Lecture Notes for CS 140
Winter 2016
John Ousterhout

  • Readings for this topic from Operating Systems: Principles and Practice: Chapter 7 up through Section 7.2.
  • Resources fall into two classes:
    • Non-preemptible: once given, it can't be reused until thread gives it back. Examples are file space, terminal, and maybe memory.
    • Preemptible: processor or I/O channel. Can take resource away, use it for something else, then give it back later.
  • OS makes two related kinds of decisions about resources:
    • Allocation: who gets what. Given a set of requests for resources, which processes should be given which resources in order to make most efficient use of the resources?
    • Scheduling: how long can they keep it. When more resources are requested than can be granted immediately, in which order should the requests be serviced? Examples are processor scheduling (one processor, many threads), memory scheduling in virtual memory systems.
  • Reminder of thread states for dispatching/scheduling:
    • Running
    • Ready: waiting for a core to become available
    • Blocked: waiting for some other event (disk I/O, incoming network packet, etc.)

Simple Scheduling Algorithms

  • First-come-first-served (FCFS) scheduling (also called FIFO or non-preemptive):
    • Keep all of the ready threads in a single list called the ready queue.
    • When a thread becomes ready, add it to the back of the ready queue.
    • Run the first thread on the queue until it exits or blocks.
    • Problem: one thread can monopolize a core.
  • Solution: limit maximum amount of time that a thread can run without a context switch. This time is called a time slice.
  • Round robin scheduling: run thread for one time slice, then return to back of ready queue. Each thread gets equal share of the cores. Most systems use some variant of this.
    • Typical time slice value: 10 ms
    • The length of a time slice is also called the time quantum.
  • How do we decide whether a scheduling algorithm is good?
    • Make users happy (minimize response time).
    • Use resources efficiently:
      • Full utilization: keep cores and disks busy
      • Low overhead: minimize context switches
    • Fairness (distribute CPU cycles equitably)
  • Is round-robin better than FCFS?
  • Optimal scheduling: STCF (Shortest Time to Completion First); also called SJF (Shortest Job First)
    • Run the thread that will finish most quickly, run it without interruptions.
    • Another advantage of STCF: improves overall resource utilization.
      • Suppose some jobs CPU-bound, some I/O-bound.
      • STCF will give priority to I/O-bound jobs, which keeps the disks/network as busy as possible.
  • Key idea: can use past performance to predict future performance.
    • Behavior tends to be consistent
    • If a process has been executing for a long time without blocking, it's likely to continue executing.

Priority-Based Scheduling

  • Priorities: most real schedulers support a priority for each thread:
    • Always run the thread with highest priority.
    • In case of tie, use round-robin among highest priority threads
    • Use priorities to implement various scheduling policies (e.g. approximate STCF)
  • Exponential Queues (or Multi-Level Feedback Queues): attacks both efficiency and response time problems.
    • One ready queue for each priority level.
    • Lower-priority queues have larger time slices (time slice doubles with each reduction in priority)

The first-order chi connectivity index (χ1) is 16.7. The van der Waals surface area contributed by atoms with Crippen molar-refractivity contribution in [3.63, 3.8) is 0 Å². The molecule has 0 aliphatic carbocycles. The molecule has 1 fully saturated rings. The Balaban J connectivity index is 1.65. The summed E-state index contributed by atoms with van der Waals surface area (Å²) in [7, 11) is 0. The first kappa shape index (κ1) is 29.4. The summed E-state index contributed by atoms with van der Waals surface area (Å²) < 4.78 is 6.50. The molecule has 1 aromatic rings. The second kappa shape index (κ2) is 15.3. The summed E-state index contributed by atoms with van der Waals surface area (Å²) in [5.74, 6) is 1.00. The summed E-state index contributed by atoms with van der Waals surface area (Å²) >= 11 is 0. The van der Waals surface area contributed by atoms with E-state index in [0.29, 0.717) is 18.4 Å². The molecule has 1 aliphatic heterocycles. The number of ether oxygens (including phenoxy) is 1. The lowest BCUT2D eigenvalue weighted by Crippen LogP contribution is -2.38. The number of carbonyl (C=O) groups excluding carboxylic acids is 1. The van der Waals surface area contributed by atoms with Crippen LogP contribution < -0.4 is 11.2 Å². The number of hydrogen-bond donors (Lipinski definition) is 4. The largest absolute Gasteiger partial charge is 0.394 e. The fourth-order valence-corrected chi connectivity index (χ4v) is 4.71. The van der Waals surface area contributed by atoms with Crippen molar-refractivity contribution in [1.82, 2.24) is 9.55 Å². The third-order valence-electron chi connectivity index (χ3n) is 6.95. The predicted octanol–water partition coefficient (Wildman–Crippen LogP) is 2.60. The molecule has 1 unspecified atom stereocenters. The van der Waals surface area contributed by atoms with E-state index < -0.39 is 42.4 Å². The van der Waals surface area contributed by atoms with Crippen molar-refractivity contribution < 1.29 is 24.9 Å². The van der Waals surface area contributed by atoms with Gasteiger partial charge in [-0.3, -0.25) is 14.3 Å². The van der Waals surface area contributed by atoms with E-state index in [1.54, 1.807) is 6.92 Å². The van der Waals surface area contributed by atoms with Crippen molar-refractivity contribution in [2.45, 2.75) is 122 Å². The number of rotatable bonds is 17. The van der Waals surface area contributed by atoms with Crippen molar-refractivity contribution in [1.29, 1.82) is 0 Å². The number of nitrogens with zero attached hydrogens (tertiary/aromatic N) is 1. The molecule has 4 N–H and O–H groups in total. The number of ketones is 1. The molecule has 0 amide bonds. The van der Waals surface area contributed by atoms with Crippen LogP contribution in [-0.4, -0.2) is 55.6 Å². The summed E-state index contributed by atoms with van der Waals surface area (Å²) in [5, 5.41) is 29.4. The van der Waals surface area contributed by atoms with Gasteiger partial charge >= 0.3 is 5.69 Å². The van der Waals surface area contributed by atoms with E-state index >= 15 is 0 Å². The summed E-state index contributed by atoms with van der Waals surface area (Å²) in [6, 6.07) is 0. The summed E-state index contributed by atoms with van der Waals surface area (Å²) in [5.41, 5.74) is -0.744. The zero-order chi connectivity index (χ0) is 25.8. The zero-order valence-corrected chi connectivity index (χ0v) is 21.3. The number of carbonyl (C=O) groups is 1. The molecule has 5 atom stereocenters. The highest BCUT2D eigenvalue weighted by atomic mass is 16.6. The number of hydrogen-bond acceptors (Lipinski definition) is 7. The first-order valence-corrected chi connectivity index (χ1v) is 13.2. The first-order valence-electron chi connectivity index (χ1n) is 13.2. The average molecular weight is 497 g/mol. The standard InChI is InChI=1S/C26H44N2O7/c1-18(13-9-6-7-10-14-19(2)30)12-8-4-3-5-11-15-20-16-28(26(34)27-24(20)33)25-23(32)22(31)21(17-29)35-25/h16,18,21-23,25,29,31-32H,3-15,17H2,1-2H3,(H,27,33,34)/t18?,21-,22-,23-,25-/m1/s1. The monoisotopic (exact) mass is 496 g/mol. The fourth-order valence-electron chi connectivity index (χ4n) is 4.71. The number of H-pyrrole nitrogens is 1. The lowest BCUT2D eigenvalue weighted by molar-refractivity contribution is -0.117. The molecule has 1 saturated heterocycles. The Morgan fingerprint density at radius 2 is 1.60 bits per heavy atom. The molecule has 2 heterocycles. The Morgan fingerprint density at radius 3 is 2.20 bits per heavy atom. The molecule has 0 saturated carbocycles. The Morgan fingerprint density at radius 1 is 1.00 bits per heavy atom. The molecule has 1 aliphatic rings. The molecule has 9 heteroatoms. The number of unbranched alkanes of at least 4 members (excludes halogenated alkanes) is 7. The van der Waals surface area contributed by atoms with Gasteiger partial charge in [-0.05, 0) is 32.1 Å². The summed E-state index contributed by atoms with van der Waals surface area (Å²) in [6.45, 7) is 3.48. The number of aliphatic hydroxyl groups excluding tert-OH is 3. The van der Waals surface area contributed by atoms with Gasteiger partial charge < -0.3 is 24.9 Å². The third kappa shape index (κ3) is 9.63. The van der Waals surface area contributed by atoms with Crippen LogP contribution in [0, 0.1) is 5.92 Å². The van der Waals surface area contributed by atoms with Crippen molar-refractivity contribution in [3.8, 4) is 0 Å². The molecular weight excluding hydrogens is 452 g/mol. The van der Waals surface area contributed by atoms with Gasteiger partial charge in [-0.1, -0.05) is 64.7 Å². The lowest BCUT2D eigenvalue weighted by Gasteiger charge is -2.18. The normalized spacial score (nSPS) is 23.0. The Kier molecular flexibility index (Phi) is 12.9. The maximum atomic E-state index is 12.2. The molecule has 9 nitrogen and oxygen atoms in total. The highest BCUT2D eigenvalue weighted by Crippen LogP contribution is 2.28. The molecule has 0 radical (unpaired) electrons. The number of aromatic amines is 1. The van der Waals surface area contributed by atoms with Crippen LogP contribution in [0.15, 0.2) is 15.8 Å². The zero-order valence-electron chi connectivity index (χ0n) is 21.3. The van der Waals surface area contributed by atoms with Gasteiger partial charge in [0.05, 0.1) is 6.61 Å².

• Newly runnable thread starts in highest priority queue
    • If it reaches the end of its time slice without blocking it moves to the next lower queue.
    • Result: I/O-bound threads stay in the highest-priority queues, CPU-bound threads migrate to lower-priority queues
    • What are the problems with this approach?
  • 4.4 BSD Scheduler (for first project):
    • Keep information about recent CPU usage for each thread
    • Give highest priority to thread that has used the least CPU time recently.
    • Interactive and I/O-bound threads will use little CPU time and remain at high priority.
    • CPU-bound threads will eventually get lower priority as they accumulate CPU time.

Multiprocessor Scheduling

  • Multiprocessor scheduling is mostly the same as uniprocessor scheduling:
    • Share the scheduling data structures among all of the cores
    • Run the k highest-priority threads on the k cores.
    • When a thread becomes runnable, see if its priority is higher than the lowest-priority thread currently running. If so, preempt that thread.
    • However, a single ready queue can result in contention problems if there are lots of cores.
  • 2 special issues for multiprocessors:
    • Core affinity:
      • Once a thread has been running on a particular core it is expensive to move it to a different core (hardware caches will have to be reloaded).
      • Multiprocessor schedulers typically try to keep a thread on the same core as much as possible to minimize these overheads.
    • Gang scheduling:
      • If the threads within a process are communicating frequently, it won't make sense to run one thread without the others: it will just block immediately on communication with another thread.
      • Solution: run all of the threads of a process simultaneously on different cores, so they can communicate more efficiently.
      • This is called gang scheduling.
      • Even if a thread blocks, it may make sense to leave it loaded on its core, on the assumption that it will unblock in the near future.


  • Scheduling algorithms should not affect the behavior of the system (same results regardless of schedule).
  • However, the algorithms do impact the system's efficiency and response time.
  • The best schemes are adaptive. To be optimal, we'd have to predict the future.